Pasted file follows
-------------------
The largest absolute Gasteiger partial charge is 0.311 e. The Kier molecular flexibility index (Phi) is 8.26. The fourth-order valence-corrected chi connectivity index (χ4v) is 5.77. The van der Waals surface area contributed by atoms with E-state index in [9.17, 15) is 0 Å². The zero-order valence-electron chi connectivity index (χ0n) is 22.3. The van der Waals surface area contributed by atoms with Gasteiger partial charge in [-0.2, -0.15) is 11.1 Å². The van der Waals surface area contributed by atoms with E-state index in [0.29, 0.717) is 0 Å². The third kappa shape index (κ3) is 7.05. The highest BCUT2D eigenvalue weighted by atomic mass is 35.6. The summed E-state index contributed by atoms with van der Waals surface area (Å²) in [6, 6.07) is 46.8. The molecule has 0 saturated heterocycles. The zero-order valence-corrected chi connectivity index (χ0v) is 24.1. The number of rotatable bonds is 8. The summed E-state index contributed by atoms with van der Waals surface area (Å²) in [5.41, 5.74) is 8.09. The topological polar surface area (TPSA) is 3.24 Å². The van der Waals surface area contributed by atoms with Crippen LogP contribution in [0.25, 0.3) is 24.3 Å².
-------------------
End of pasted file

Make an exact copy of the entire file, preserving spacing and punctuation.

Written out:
The largest absolute Gasteiger partial charge is 0.311 e. The Kier molecular flexibility index (Phi) is 8.26. The fourth-order valence-corrected chi connectivity index (χ4v) is 5.77. The van der Waals surface area contributed by atoms with E-state index in [9.17, 15) is 0 Å². The zero-order valence-electron chi connectivity index (χ0n) is 22.3. The van der Waals surface area contributed by atoms with Gasteiger partial charge in [-0.2, -0.15) is 11.1 Å². The van der Waals surface area contributed by atoms with E-state index in [0.29, 0.717) is 0 Å². The third kappa shape index (κ3) is 7.05. The highest BCUT2D eigenvalue weighted by atomic mass is 35.6. The summed E-state index contributed by atoms with van der Waals surface area (Å²) in [6, 6.07) is 46.8. The molecule has 0 saturated heterocycles. The zero-order valence-corrected chi connectivity index (χ0v) is 24.1. The number of rotatable bonds is 8. The summed E-state index contributed by atoms with van der Waals surface area (Å²) in [5.41, 5.74) is 8.09. The topological polar surface area (TPSA) is 3.24 Å². The van der Waals surface area contributed by atoms with Crippen LogP contribution in [0.25, 0.3) is 24.3 Å².